I’ve wanted to get this book on my father’s line finished for four years or more. I think I’m making headway for once! It seemed like an insurmountable task in the past, but when I wrote an outline with chapter headings, writing one at a time makes it a manageable task.
Volunteering at the Old Buncombe County Genealogical Society since 2011 has made me aware of the challenges of creating good genealogy books. From the beginning, I wanted to publish this story so fleshing out the family lines from my 4th great grandfather has been my focus. But I’ve learned that getting the individual stories and pictures will make the people come alive.
Today, I feel close to being done with all the lines that came out of 13 children, but “done” is a relative term right? I still need more pictures, which means contacting people to see what they have in their closets. One of my volunteer friends walked into a Cracker Barrel restaurant in the Western NC area a couple of years ago and saw his great grandmother’s portrait hanging on the wall. He said he was shocked, and couldn’t understand how they got the oval framed picture. They wouldn’t hand it over, but invited him to visit her anytime he wanted. He took a photo with his phone, but he’s hoping to borrow it sometime to get a better scan for his records.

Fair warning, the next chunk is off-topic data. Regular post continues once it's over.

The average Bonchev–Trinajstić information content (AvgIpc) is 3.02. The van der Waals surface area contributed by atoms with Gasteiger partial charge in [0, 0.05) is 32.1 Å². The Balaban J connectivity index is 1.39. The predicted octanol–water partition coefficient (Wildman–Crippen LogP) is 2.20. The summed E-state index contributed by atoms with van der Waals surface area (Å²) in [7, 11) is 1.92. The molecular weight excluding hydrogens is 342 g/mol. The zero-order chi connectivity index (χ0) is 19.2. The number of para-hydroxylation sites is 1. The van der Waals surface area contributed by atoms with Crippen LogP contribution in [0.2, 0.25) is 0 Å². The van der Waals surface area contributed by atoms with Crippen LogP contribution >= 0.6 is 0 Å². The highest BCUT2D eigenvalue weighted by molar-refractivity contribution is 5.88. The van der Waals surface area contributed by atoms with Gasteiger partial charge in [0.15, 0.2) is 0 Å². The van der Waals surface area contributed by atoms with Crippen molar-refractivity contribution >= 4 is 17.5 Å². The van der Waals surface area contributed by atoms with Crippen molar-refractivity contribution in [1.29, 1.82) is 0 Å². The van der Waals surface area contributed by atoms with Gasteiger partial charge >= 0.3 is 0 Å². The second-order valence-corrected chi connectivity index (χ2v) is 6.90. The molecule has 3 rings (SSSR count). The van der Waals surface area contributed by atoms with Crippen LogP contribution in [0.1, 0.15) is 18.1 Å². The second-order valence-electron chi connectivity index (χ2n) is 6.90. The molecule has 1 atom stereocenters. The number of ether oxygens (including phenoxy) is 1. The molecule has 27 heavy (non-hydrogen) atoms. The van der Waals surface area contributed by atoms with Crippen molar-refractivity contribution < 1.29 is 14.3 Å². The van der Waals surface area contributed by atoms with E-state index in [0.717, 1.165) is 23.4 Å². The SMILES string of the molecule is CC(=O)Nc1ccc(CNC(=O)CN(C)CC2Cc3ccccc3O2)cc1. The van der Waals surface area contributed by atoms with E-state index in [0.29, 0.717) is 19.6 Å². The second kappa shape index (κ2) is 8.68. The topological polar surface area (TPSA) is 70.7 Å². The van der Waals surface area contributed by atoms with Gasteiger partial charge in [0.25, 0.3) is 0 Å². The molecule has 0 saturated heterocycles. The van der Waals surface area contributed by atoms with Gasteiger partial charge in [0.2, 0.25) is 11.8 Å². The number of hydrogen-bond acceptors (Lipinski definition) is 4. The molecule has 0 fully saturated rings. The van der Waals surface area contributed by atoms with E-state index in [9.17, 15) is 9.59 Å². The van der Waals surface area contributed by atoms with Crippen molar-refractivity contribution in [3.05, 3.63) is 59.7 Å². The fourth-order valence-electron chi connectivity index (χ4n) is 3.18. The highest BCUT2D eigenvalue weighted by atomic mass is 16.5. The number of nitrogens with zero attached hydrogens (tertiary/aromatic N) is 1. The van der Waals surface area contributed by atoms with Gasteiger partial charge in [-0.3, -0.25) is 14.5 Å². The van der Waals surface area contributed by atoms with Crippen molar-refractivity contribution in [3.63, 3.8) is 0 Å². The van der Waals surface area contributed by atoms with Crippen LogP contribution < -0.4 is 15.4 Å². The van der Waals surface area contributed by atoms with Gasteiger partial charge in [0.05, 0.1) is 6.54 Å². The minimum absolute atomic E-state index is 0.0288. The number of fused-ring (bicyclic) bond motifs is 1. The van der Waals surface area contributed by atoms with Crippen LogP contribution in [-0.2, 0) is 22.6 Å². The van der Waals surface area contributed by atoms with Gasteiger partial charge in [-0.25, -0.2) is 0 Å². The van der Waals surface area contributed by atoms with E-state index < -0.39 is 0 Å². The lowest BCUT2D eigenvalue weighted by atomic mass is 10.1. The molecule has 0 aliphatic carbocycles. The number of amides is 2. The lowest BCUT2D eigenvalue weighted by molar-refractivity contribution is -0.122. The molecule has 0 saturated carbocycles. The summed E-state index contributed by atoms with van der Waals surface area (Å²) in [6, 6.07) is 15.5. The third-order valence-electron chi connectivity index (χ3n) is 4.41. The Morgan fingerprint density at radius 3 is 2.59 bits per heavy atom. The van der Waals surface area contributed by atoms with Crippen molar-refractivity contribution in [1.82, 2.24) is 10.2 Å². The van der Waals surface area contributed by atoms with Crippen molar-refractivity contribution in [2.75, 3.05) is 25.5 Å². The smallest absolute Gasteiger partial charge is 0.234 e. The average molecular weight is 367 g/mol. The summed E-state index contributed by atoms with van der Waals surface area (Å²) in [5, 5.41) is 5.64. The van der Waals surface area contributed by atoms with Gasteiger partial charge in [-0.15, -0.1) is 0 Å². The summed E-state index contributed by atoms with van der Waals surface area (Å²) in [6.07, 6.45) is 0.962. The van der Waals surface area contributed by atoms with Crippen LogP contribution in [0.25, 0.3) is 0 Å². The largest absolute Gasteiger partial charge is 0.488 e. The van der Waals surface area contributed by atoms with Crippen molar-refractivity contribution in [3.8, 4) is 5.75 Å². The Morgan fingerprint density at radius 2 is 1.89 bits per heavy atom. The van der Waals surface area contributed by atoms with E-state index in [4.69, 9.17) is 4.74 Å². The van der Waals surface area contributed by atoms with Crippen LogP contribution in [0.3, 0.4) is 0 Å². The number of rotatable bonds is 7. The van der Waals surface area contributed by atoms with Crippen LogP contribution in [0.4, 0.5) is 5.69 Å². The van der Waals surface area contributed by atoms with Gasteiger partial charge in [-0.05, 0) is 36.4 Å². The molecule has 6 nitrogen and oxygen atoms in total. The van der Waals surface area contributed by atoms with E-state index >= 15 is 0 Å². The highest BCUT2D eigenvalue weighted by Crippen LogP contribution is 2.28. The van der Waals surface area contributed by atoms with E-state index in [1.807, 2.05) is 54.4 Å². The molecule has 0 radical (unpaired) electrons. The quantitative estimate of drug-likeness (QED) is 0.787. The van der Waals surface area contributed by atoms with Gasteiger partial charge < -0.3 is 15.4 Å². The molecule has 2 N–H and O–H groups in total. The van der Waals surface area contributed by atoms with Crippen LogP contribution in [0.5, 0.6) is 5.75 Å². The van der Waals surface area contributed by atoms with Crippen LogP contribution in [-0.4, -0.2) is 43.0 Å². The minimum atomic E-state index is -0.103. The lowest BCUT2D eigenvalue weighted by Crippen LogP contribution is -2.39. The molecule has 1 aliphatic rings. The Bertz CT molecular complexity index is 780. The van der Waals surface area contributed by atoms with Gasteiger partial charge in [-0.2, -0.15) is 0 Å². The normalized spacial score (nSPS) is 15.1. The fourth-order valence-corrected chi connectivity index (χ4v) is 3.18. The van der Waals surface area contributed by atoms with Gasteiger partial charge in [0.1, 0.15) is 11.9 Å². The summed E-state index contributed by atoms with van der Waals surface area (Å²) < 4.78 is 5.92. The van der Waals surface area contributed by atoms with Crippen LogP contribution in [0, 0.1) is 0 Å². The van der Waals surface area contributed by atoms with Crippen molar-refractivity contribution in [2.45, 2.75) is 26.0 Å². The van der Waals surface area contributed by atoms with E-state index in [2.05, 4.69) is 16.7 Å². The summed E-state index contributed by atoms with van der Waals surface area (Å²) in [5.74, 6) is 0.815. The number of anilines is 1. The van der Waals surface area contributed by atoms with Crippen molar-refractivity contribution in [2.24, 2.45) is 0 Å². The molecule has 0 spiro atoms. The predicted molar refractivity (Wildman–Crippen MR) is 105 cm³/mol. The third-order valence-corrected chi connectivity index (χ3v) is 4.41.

He has such great luck finding pictures. I need to borrow his technique – he goes to related family reunions in the summer to meet people who might have pictures he needs. His portable scanner preserves anything he finds. I’m not sure what he values more – the pictures or the picnic food!
The reason I’m so fixated on pictures is because that’s what everyone wants in a book. And can you blame them? Most genealogy books are bland lists – who begot who – so I knew that I wanted photos and documents, making it easier to read. And as soon as something gets published, other authors say they get calls from relatives with pictures they want added to the book! Where were you guys when I called and the book was still on the computer the authors want to know?
Anyway, if I can make one recommendation to aspiring authors out there, get more pictures. And I mean pictures of Bible pages, of original deeds or even a marriage certificate because there is nothing like seeing your ancestor’s signature, even if it is only an “X”. I have another friend whose philosophy is to give every person in his book a picture, even if it is only a census page with their name. He thinks every person deserves something to prove they were here. Wouldn’t we all appreciate that?